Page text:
(WXYZ) — The month of November, also known as "Movember," is all about men's health awareness. It brings attention to prostate cancer, testicular cancer, mental health and suicide prevention.
Many men grow beards or mustaches to raise awareness and start a conversation on men's health.
Talking about testicular cancer may be uncomfortable for some, but it's a conversation that needs to be started. It may help save a life.
Testicular cancer is one of the biggest health issues facing young men between the ages of 15 and 35 today. It's time to raise awareness of the disease.
Mike Craycraft is the founder of the Testicular Cancer Society. He's also a survivor of testicular cancer.
Craycraft wants to bring resources to men who are battling this rare but common cancer.
"I felt a lump and waited seven months to get diagnosed, so I figured as a healthcare professional, there's a lot of other people doing the same thing," Craycraft said. "If I can help prevent that as well as be the spoke of the wheel to get people to come to me, I can show where resources are."
My youngest brother, Hampden Meade Maxwell, was also diagnosed with stage 1 testicular cancer in October 2019 at the age of 24.
The first step in treating the cancer is to remove it, according to Henry Ford Hospital Urologist Dr. Craig Rogers.
"After that, there are treatments that may include chemotherapy, radiation, or further surgery to remove lymph nodes and what's on the retroperitoneum. It truly is multidisciplinary care," he said.
Hampden battled day in and day out, chemo round after chemo round, week in and week out. But, the cancer grew stronger and became more aggressive to stage three quickly.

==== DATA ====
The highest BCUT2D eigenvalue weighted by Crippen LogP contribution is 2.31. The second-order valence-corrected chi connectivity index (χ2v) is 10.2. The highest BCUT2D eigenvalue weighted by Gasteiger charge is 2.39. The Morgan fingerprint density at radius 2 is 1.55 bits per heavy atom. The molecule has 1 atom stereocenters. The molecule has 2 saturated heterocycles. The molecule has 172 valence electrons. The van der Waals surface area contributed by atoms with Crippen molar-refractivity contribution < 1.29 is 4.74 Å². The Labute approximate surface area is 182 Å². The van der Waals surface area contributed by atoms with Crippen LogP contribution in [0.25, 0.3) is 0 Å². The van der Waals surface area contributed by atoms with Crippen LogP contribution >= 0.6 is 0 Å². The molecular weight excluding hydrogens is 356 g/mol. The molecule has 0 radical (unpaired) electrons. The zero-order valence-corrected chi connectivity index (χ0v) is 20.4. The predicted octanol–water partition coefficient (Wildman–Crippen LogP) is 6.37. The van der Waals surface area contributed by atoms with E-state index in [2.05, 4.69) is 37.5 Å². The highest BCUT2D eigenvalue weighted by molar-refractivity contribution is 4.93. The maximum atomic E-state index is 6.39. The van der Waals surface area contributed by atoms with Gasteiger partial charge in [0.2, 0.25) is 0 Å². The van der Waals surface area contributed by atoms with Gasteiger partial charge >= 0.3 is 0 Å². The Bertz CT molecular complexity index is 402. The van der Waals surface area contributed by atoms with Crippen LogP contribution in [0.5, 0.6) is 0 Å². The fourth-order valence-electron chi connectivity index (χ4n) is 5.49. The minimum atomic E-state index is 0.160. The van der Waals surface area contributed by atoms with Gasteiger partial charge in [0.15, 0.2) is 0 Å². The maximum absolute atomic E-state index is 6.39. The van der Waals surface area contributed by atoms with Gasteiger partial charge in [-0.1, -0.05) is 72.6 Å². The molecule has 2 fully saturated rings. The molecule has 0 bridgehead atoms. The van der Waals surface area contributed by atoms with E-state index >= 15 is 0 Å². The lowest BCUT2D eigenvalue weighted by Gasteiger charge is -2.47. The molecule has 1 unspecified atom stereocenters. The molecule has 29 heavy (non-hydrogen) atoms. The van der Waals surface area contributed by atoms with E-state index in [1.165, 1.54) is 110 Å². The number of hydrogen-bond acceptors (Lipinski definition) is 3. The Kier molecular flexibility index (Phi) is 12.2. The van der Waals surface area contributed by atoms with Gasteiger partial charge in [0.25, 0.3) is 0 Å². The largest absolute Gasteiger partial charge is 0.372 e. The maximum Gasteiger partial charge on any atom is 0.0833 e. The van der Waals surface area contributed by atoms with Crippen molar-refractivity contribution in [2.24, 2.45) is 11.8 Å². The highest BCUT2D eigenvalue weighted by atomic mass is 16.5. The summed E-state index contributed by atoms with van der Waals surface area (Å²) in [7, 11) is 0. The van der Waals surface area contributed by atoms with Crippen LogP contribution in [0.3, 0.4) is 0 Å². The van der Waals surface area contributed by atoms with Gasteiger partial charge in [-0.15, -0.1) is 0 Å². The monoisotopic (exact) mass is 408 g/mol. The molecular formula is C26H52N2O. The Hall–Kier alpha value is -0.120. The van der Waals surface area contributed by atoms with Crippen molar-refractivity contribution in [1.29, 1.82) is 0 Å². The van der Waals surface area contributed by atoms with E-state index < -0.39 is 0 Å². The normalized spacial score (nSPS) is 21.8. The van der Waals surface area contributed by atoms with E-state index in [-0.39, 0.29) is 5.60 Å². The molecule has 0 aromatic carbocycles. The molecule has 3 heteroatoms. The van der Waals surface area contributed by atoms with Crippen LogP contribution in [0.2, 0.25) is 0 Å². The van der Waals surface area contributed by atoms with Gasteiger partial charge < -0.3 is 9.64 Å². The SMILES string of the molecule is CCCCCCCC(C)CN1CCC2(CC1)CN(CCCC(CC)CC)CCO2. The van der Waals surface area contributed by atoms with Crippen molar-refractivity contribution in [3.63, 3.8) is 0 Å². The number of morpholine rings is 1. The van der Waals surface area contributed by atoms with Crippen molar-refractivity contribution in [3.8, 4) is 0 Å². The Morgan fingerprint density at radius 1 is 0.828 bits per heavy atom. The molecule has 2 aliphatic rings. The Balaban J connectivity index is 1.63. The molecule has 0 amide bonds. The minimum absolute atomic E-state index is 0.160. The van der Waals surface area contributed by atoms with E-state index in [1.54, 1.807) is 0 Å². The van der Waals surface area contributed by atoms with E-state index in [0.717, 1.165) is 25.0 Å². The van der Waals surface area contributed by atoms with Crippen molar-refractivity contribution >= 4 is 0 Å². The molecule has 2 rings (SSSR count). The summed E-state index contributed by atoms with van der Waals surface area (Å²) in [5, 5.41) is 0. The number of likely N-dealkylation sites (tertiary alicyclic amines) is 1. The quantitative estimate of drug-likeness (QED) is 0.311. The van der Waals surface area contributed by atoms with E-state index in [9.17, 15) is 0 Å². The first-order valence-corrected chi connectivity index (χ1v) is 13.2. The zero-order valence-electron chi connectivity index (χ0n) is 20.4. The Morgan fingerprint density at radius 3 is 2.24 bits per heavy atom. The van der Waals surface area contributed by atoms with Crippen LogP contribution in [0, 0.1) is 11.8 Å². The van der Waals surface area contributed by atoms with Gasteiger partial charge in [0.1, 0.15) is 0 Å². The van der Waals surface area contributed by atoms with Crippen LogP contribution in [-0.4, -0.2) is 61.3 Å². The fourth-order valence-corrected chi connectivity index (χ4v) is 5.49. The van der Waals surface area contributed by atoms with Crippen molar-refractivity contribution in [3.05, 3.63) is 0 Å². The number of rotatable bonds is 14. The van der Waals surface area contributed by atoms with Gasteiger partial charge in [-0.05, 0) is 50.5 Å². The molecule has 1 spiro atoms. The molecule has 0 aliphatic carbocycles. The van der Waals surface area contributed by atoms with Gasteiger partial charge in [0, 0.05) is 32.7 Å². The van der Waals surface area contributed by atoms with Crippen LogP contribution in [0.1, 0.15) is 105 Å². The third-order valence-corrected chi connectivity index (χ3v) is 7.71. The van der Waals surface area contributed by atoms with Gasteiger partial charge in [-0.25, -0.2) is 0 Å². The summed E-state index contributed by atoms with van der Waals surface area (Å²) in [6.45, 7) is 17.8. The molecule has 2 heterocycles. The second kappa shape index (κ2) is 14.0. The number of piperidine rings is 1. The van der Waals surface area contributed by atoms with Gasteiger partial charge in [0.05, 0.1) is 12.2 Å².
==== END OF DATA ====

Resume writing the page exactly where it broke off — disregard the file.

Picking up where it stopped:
It eventually spread throughout his entire body, and despite all the treatments, radiation and chemo, my brother sadly passed away at the young age of 25 11 months later.
I am sharing my brother's story with you to raise awareness and normalize the conversation, and to break the stigma around testicular cancer.
According to the American Cancer Society, testicular cancer is the most common cancer in men ages 15-34.
About 10,000 men are diagnosed annually, and about 450 men will die from the disease. The survival rate is 98% if caught early.
"It doesn't matter what the body part is. It's cancer, right? So a lot of time there's humor used in raising awareness. That's because generally you're talking to young men and you need to grab their attention but it should be like any other conversation," Craycraft said.
Warning signs for testicular cancer include:
- Painless lump or swelling in your testicle
- Pain or discomfort in your testicle or scrotum
- Dull ache in your lower abdomen or groin
- Sudden build up of fluid in your scrotum
The biggest advocate you can find, Rogers said, is yourself.
To learn more, visit cancer.org.